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The Healthy Benefits of Helping Others

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It is one of the most beautiful compensations in life…
that no man can sincerely try to help another without helping himself.
~ Ralph Waldo Emerson

Have you been feeling blue? Stuck in a rut? Feeling useless or without purpose? Some say the key to happiness is helping others. They are not too far from the truth as helping others has many benefits that can improve your quality of life. Altruism is defined as the practice of unselfish concern and action for the welfare of others. Although helping others may sound like a selfless act, there are actual benefits you will receive. Benefits that can counter your own struggles of feeling depressed, overwhelmed or without direction.

Enlighten Your Perspective

Helping others allows you to connect to a greater good and to experience life beyond the partitions of your weekly schedule. This type of connection has exponential power. When you connect to a greater good you are able to enlighten your perspective regarding the world and your own life. This shift in focus will shed new light on the worries and concerns in your own life, possibly lessening the load you feel you have been carrying. As you gain new perspective you can also develop a trifecta of achievement, inspiration and a new sense of purpose.

Increase Your Positive Mood

There are many reasons why helping others can improve the quality of your mood.  Engaging in activities that connect with others in a positive way is energizing. When volunteering or helping on your own will, your mood is invigorated by engaging in the activity solely because you want to. During these activities you may be outside, more active or interacting with animals, all of which are shown to decrease stress and increase dopamine (a feel-good neurotransmitter).

Enrich Your Social Relationships

Volunteering or reaching out to help is a great opportunity to meet new people whether you are shy or outgoing. It is also a great way to strengthen existing relationships by getting involved with a friend or as a family. The experience of helping one person or bonding with others while in support of a cause can foster a sense of purpose and companionship.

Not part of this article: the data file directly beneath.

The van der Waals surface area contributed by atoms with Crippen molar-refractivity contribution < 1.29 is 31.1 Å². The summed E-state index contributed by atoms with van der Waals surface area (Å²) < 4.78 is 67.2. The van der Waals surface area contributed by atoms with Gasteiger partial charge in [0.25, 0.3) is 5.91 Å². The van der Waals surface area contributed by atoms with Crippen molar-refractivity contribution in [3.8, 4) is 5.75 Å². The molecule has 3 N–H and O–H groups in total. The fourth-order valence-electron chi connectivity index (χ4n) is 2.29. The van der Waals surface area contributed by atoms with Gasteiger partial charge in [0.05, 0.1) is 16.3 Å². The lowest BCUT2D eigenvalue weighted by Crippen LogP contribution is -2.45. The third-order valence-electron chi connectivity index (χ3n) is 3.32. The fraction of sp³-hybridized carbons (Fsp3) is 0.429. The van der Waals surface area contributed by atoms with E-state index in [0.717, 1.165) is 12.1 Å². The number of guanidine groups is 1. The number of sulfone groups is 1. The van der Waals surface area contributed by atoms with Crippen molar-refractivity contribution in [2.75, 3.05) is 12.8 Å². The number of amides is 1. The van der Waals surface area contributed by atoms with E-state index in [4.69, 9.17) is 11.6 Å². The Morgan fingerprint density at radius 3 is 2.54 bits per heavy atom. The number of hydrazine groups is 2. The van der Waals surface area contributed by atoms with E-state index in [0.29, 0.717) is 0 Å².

Improve Your Health

Research has shown that volunteering can have positive health benefits as well. It can combat depression, decrease stress levels, decrease blood pressure and decrease mortality rates. It is believed that by being active and altruistic you reap physical, emotional and cognitive benefits that enhance your health, happiness and longevity.

Enhance Your Skill Level

Volunteering can provide the opportunity to learn new skills or explore new hobbies or career ideas. If you are interested in helping the elderly, volunteering in a retirement community will provide you exposure to a nursing facility. You may be interested in animal training and volunteer at an animal shelter. If you are interested in becoming a social worker, volunteering at a soup kitchen may be right up your alley.

If you are interested in helping others you don’t have to look very far. It can be as simple as one act of kindness or an active role in volunteering somewhere.

  • You can start small and simple such as checking on an elderly neighbor or offering to help a person you know is having a difficult time.
  • You can get involved in a special event. When the holidays roll around there are a multitude of ways one can get involved to help others. Places often solicit help from volunteers and a request may catch your interest.
  • Consider what your strengths or interests may be and create a list of places where you would like to spend your time.

Therapy Changes Icon Everyone has had moments of helping someone and can easily remember the good feeling they had in return. Anytime is the right time to do a little good and reap the benefits yourself! When you become depressed, without a sense of purpose or wrapped up in your weekly schedule, it is a perfect time to begin reaching outside of life as you know it.

Photo credit: Wonderlane / Foter.com / CC BY

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